Round 2 (April 27): Korea 2, Japan 1: Pak (B) d. Xie by resig.; Kim Mi-li (W) d. Okuda by resig.; Kim (B) lost to Mukai by resig.; China 3, Chinese Taipei 0: Li (B) d. Hei by resig.; Tang (W) d. Su by resig.; Wang (B) d. Zhang by resig.
Round 3 (April 28): Japan 2, China 1: Xie (B) d. Li by resig.; Okuda (W) lost to Tang by resig.; Mukai (B) d. Wang by half a point.; Korea 3, Chinese Taipei 0: Pak (W) d. Hei by resig.; Kim Mi-li (B) d. Su by resig.; Kim (W) d. Zhang by resig.
Friday April 26, 2013
Tuesday April 23, 2013
A new event, the first China-Korea-Japan Pair Go Championship, will be held next week, April 30 through May 2, in Anhui, China. The event will be broadcast on Pandanet. Three male veterans are paired with three new female stars to play in this unique event. The players are Suzuki Ayumi and Yuki Satoshi from Japan, Wang Chenxing and Chang Hao from China, and Choi Jeong and Yoo Changhyuk from Korea. Originally scheduled for early 2012 to coincide with the opening of a theme park in Anhui built on a site from the ancient “Three Nation” (san-guo) period, the China-Japan tension and the political uncertainty on the Korean Peninsula caused the postponement until now.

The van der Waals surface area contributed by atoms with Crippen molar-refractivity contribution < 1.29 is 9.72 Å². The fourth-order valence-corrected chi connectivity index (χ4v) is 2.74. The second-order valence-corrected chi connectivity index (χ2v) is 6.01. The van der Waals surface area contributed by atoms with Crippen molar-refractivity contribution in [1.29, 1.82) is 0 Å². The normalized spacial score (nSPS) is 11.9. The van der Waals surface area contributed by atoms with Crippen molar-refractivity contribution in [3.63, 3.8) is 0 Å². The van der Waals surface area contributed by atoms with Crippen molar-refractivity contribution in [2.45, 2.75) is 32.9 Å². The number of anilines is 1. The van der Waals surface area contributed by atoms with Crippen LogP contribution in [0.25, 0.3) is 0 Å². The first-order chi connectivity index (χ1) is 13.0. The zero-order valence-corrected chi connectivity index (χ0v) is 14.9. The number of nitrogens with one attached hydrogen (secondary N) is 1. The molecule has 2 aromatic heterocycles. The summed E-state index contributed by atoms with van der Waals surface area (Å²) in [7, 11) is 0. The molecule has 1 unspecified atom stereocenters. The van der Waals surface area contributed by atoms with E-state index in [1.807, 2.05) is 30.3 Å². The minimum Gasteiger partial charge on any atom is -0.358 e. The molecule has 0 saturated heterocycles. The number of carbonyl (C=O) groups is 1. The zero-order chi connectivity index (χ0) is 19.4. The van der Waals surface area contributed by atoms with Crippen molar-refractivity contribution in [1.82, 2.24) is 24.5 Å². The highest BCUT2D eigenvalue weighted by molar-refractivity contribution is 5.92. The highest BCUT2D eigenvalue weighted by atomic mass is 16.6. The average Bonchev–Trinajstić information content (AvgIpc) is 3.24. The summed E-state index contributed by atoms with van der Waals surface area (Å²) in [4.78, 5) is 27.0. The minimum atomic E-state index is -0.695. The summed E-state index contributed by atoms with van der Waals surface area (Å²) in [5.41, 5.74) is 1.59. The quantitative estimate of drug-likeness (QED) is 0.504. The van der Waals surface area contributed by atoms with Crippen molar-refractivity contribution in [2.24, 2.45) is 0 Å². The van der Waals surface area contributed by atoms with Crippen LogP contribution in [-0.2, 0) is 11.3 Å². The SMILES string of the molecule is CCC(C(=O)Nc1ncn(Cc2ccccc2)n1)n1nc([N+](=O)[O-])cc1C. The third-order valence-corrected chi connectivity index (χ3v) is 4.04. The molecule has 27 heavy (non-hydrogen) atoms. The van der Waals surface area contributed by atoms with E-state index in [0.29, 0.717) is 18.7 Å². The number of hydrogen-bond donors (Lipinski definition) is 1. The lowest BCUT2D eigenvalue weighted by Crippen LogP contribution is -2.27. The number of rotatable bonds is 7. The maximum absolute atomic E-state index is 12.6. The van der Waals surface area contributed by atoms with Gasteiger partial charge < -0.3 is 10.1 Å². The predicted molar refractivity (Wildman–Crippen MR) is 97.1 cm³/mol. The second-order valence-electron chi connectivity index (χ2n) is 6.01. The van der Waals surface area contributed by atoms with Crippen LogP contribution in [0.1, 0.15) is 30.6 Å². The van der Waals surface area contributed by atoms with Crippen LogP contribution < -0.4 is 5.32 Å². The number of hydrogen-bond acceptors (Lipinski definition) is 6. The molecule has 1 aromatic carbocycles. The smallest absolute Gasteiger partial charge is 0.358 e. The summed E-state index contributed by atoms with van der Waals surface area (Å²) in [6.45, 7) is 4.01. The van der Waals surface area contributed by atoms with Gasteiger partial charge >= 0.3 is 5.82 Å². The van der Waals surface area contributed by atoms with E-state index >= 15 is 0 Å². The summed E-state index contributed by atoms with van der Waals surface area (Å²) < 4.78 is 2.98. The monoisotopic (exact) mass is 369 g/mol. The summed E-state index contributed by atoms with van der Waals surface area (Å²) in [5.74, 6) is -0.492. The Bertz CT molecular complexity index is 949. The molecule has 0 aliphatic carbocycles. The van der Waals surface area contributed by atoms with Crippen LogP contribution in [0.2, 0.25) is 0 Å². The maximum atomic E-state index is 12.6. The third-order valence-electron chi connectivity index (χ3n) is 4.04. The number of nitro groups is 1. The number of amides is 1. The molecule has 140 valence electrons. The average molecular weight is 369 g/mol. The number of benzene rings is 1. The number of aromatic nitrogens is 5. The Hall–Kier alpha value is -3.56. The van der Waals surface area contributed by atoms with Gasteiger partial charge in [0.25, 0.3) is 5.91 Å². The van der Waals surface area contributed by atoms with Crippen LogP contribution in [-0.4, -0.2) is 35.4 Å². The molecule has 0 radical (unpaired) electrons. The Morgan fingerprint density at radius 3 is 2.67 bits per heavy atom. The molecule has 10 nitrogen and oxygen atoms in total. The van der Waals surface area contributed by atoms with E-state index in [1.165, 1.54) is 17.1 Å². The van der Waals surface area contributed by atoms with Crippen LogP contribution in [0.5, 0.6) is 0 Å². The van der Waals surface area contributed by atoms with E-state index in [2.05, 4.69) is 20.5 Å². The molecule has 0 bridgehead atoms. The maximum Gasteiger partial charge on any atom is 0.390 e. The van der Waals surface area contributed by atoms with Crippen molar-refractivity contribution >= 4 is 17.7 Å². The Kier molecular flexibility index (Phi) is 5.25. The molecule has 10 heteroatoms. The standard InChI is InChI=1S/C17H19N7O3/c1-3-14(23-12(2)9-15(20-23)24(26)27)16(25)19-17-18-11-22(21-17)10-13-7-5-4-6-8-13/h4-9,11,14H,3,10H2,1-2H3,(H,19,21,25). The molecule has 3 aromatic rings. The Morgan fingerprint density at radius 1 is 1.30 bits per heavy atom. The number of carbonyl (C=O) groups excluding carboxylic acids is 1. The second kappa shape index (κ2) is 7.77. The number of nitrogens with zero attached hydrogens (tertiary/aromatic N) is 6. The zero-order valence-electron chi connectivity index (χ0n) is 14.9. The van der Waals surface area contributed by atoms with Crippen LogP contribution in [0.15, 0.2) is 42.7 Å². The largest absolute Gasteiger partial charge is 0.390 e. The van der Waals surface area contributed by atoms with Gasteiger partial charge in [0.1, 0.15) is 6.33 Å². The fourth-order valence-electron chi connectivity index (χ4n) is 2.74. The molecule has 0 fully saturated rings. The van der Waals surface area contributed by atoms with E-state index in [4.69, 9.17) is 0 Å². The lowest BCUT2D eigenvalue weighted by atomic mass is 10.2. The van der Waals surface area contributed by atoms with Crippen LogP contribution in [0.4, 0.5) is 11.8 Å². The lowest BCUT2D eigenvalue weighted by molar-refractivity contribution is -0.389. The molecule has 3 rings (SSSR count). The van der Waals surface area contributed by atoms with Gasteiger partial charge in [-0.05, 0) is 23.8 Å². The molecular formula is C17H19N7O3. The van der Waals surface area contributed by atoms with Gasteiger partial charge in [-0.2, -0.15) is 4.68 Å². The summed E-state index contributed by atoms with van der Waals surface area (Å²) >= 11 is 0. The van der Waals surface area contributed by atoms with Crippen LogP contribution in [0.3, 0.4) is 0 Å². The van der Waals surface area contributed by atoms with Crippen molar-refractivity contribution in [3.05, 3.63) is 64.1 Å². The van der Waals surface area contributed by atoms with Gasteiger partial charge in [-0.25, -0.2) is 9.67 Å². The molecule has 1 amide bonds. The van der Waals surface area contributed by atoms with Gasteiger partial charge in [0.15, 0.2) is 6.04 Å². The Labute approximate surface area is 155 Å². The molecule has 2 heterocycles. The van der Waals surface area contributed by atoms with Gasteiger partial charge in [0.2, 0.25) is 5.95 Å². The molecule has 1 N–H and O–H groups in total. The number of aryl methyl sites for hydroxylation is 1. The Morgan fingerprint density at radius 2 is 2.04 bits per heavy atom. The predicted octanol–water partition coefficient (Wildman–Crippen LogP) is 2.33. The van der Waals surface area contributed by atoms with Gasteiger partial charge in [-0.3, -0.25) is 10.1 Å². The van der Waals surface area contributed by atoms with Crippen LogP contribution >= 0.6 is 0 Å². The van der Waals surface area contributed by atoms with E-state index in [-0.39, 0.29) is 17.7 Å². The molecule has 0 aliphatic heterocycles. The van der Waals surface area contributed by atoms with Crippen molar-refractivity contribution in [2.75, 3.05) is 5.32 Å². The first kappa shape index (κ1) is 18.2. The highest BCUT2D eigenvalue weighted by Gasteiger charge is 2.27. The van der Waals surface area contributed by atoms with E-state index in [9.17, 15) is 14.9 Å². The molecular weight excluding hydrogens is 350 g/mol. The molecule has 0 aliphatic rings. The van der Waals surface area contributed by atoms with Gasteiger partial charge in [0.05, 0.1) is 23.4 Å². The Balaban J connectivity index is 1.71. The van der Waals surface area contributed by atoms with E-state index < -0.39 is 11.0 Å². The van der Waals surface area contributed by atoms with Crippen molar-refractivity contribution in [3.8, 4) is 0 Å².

- Thomas Hsiang
Wednesday April 17, 2013
The 10-game match on go9dan.com between Lee Sedol 9P and three Western professionals, has been called after eight fascinating games, as the Western pros — Catalin Taranu, Gansheng Shi and Andy Liu — were “out of the money,” reports go9dan’s Michael Simon. “All of the many observers found the games enjoyable and even amazing,” Simon added. “There really is no end to go strength.” The game records and reviews are available online: Game #1 Lee-Andy Liu, Game #2 Lee-Gansheng Shi; Game #3 Lee-Catalin Taranu, Game #4 Lee-Andy Liu, Game #5 Lee-Gansheng Shi (uncommented), Game #6 Lee-Catalin Taranu, Game #7 Lee-Andy Liu, Game #8 Lee-Gansheng Shi.